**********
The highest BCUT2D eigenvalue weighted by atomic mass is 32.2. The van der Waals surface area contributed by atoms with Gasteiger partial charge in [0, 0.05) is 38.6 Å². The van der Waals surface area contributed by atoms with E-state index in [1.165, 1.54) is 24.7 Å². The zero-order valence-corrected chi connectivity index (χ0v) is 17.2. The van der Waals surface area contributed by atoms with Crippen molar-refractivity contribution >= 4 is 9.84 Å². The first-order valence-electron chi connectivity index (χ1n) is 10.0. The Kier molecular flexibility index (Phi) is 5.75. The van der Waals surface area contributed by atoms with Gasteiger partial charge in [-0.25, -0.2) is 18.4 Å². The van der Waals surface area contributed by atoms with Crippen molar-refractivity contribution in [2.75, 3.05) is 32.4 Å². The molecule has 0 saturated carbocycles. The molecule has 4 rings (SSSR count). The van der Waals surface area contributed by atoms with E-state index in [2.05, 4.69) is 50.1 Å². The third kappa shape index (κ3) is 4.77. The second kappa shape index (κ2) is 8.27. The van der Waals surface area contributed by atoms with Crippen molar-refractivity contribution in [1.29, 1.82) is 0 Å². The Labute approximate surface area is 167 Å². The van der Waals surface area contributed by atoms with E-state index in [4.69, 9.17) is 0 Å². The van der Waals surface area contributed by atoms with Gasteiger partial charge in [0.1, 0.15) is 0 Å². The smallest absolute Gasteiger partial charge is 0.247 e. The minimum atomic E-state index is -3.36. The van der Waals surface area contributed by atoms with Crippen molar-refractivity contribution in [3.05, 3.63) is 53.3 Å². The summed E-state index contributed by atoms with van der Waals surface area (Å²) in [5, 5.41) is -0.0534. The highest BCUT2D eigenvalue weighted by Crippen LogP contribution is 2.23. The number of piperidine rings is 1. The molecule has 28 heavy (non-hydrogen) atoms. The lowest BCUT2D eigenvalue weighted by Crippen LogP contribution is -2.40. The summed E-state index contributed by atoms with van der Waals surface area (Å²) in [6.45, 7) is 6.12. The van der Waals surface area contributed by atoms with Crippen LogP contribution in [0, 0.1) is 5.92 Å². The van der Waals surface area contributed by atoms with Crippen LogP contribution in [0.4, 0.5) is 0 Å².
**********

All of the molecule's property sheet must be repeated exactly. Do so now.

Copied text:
The highest BCUT2D eigenvalue weighted by atomic mass is 32.2. The van der Waals surface area contributed by atoms with Gasteiger partial charge in [0, 0.05) is 38.6 Å². The van der Waals surface area contributed by atoms with E-state index in [1.165, 1.54) is 24.7 Å². The zero-order valence-corrected chi connectivity index (χ0v) is 17.2. The van der Waals surface area contributed by atoms with Crippen molar-refractivity contribution >= 4 is 9.84 Å². The first-order valence-electron chi connectivity index (χ1n) is 10.0. The Kier molecular flexibility index (Phi) is 5.75. The van der Waals surface area contributed by atoms with Gasteiger partial charge in [-0.25, -0.2) is 18.4 Å². The van der Waals surface area contributed by atoms with Crippen molar-refractivity contribution in [2.75, 3.05) is 32.4 Å². The molecule has 0 saturated carbocycles. The molecule has 4 rings (SSSR count). The van der Waals surface area contributed by atoms with E-state index in [2.05, 4.69) is 50.1 Å². The third kappa shape index (κ3) is 4.77. The second kappa shape index (κ2) is 8.27. The van der Waals surface area contributed by atoms with Crippen molar-refractivity contribution in [1.29, 1.82) is 0 Å². The Labute approximate surface area is 167 Å². The van der Waals surface area contributed by atoms with E-state index in [4.69, 9.17) is 0 Å². The van der Waals surface area contributed by atoms with Gasteiger partial charge in [0.1, 0.15) is 0 Å². The smallest absolute Gasteiger partial charge is 0.247 e. The minimum atomic E-state index is -3.36. The van der Waals surface area contributed by atoms with Crippen molar-refractivity contribution in [3.05, 3.63) is 53.3 Å². The summed E-state index contributed by atoms with van der Waals surface area (Å²) in [5, 5.41) is -0.0534. The highest BCUT2D eigenvalue weighted by Crippen LogP contribution is 2.23. The number of piperidine rings is 1. The molecule has 28 heavy (non-hydrogen) atoms. The lowest BCUT2D eigenvalue weighted by Crippen LogP contribution is -2.40. The summed E-state index contributed by atoms with van der Waals surface area (Å²) in [6.45, 7) is 6.12. The van der Waals surface area contributed by atoms with Crippen LogP contribution in [0, 0.1) is 5.92 Å². The van der Waals surface area contributed by atoms with Crippen LogP contribution in [0.4, 0.5) is 0 Å².